Microsoft Popfly lets you make mashups and build web pages without knowing code. I am to the point I don't teach the detailed web site creation coding I used to. I teach RSS, embedding, creating wikis, uploading media of all kinds, but I just don't know how important coding is any more at the basic level.
I want to spend some time tinkering with this.
This is a fascinating blog post about how Alfred Thompson used PopFly to create a mashup activity for a classroom demo for teachers. He also took this document from word into Live writer to make a blog post.
It is important to look at many ways to do things. I found this information very insightful and cool.
Excellent overview from Jeremiah about the use of twiter to backchannel at a conference. Backchanneling is something I think that is very important, but there is very definitely a best practice.
Here were my comments to Jeremiah:
“I am a classroom teacher and LOVE the backchannel (they are great for test reviews — like group notes and more) and won't do a conference presentation without one, that being said, I wouldn't use twitter for it.
Like you said, many people don't use twitter or get it.
I like to create a “backchannel room” so that it is archived and recruit ahead of time at least two people:
1) A backchannel “moderator” – they answer questions and I call on them several times to ask for their summary of what is going on in the backchannel (this is when I'm the main presenter)
2) A google jockey — they drop the links I'm talking about in the backchannel chat.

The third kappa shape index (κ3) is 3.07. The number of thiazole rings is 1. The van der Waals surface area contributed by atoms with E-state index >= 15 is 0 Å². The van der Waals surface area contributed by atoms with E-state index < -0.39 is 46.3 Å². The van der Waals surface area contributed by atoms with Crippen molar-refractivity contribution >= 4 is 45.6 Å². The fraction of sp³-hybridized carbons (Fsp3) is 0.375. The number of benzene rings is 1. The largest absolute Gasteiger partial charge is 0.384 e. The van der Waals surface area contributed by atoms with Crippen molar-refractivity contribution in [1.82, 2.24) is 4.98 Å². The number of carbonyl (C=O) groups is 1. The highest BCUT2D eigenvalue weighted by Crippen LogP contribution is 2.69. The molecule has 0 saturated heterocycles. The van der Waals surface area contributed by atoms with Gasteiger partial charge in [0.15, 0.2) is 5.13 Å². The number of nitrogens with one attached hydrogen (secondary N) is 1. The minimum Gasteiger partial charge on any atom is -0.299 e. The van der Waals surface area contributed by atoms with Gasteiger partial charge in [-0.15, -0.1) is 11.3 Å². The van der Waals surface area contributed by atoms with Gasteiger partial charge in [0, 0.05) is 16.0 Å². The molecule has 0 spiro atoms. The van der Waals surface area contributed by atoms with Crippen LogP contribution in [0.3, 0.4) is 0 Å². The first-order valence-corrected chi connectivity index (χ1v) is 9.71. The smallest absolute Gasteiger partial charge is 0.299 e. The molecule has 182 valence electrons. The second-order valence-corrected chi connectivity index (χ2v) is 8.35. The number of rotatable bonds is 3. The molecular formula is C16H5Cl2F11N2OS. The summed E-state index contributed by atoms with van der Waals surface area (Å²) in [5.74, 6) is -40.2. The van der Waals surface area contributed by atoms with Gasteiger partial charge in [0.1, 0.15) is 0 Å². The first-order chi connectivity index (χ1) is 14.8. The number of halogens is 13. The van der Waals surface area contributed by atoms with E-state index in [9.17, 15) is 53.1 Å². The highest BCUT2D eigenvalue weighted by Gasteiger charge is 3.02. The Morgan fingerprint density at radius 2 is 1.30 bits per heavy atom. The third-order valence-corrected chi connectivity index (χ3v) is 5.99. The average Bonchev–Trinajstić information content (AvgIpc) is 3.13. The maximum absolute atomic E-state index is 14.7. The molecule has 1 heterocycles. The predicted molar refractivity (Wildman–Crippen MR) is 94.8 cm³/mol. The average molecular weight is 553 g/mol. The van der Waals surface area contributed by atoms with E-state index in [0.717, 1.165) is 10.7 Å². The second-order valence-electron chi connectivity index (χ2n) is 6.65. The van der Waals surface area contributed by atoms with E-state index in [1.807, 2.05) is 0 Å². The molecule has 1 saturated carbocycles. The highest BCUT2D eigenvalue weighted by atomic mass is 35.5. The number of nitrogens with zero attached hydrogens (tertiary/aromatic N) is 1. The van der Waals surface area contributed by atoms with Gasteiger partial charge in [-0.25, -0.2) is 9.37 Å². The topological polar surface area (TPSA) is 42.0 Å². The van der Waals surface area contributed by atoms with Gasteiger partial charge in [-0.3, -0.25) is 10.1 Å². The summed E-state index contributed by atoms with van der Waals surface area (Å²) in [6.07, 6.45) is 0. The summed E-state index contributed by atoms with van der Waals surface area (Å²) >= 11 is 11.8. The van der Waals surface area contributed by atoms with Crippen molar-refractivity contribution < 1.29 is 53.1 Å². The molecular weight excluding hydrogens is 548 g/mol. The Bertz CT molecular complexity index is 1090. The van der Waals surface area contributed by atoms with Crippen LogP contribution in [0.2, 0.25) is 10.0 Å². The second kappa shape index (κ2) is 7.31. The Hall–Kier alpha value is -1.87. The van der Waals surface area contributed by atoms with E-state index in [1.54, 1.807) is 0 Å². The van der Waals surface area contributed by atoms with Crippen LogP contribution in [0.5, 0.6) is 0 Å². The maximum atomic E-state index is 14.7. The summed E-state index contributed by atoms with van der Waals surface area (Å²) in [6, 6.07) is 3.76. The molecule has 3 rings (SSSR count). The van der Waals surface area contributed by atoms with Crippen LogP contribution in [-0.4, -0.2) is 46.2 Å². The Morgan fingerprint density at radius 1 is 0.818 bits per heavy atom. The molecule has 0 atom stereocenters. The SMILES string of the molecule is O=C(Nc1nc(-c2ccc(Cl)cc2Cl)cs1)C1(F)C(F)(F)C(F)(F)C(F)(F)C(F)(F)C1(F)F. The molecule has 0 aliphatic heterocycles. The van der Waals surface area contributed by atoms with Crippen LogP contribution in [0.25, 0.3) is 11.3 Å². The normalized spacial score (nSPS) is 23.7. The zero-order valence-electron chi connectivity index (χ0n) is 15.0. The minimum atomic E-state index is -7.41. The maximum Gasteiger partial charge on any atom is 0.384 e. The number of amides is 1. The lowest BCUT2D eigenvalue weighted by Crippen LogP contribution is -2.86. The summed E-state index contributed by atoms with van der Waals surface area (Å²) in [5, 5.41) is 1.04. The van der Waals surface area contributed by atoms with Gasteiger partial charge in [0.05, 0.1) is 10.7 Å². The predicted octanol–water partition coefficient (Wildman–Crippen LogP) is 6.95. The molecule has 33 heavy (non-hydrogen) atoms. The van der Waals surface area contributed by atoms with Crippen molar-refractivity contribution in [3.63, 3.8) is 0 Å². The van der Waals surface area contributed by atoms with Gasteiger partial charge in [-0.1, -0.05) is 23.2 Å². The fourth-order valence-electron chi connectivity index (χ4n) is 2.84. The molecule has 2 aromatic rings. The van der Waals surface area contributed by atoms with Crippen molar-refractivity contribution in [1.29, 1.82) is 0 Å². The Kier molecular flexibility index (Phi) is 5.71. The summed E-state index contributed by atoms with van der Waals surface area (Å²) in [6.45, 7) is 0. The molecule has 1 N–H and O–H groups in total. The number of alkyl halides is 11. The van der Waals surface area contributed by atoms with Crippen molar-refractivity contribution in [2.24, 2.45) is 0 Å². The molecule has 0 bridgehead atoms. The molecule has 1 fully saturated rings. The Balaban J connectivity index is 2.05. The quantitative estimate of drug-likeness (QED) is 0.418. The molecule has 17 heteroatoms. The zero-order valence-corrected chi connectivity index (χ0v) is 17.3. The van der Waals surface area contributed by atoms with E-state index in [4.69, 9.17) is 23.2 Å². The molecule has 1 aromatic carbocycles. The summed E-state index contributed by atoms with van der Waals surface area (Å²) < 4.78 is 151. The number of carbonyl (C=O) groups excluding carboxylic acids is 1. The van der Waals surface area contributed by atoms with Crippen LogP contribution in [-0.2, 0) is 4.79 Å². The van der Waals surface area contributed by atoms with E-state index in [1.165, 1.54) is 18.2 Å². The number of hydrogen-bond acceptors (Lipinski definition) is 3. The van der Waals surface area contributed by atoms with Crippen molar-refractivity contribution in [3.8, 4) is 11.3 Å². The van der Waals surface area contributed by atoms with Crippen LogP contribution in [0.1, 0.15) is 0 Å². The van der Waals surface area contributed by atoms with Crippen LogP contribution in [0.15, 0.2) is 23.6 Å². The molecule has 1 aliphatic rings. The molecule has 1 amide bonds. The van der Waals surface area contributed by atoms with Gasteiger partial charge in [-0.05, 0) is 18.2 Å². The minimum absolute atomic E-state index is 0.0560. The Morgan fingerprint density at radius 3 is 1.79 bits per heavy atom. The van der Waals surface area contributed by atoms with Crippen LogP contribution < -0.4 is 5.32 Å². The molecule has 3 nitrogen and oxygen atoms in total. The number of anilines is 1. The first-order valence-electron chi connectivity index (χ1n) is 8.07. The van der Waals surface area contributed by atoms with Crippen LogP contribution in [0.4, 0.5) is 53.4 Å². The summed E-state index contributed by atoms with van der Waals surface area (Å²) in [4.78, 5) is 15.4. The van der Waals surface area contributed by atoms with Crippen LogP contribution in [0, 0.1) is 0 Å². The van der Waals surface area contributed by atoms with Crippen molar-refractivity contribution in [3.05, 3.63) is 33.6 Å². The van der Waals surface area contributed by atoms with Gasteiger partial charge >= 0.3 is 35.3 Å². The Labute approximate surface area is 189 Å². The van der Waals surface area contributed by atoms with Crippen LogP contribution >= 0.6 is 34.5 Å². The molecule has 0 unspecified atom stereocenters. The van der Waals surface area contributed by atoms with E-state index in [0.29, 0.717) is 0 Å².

I also like to ask the people in the backchannel to share best practice and what they are doing. I've had people comment that the one hour with a backchannel and me presenting was more meaningful than a whole day at a conference. (More compliments to the backchannel, I'm sure.)
I've seen backchannels handled very poorly and it was TERRIBLE. It was chaos. And actually downright rude to the speaker. (More like backstabbing than backchanneling.)
I've also seen it used well and it was incredible!
The archiving of the backchannel gave me rich links as a presenter and participant AND also feedback on the session which I referred to later as the presenter.
The backchannel is great — I just like to use a backchannel ROOM especially for the session (inviting “friends” from around the world who are also watching on ustream) — and then creating an archived copy of it.
I think backchannels are very important and you've hit on the core of what is happening in the evolution of professional development and conferences. “
I spent the day with Emily Vickery, the teacher/administrator at Montgomery Academy in AL, responsible for their PD. This is her wiki, where she shares with others at the school what they are doing. We talked about using RSS and diigo to give links. She is doing great work and will be presenting at NECC on July 2nd — her students are going with her!
This is a website where tv enthusiasts are sharing videos and collaborating. This is an example of how television and all of our entertainment is evolving to become more customized.
In addition to creating personal learning networks, we will also be creating personal entertainment networks (PEN's) — all via this amazing thing we call RSS. Understanding RSS is not only important for learning but just living your life.
User created content is here to stay.
Creative Commons Attribution-Noncommercial-Share Alike 3.0 United States License.
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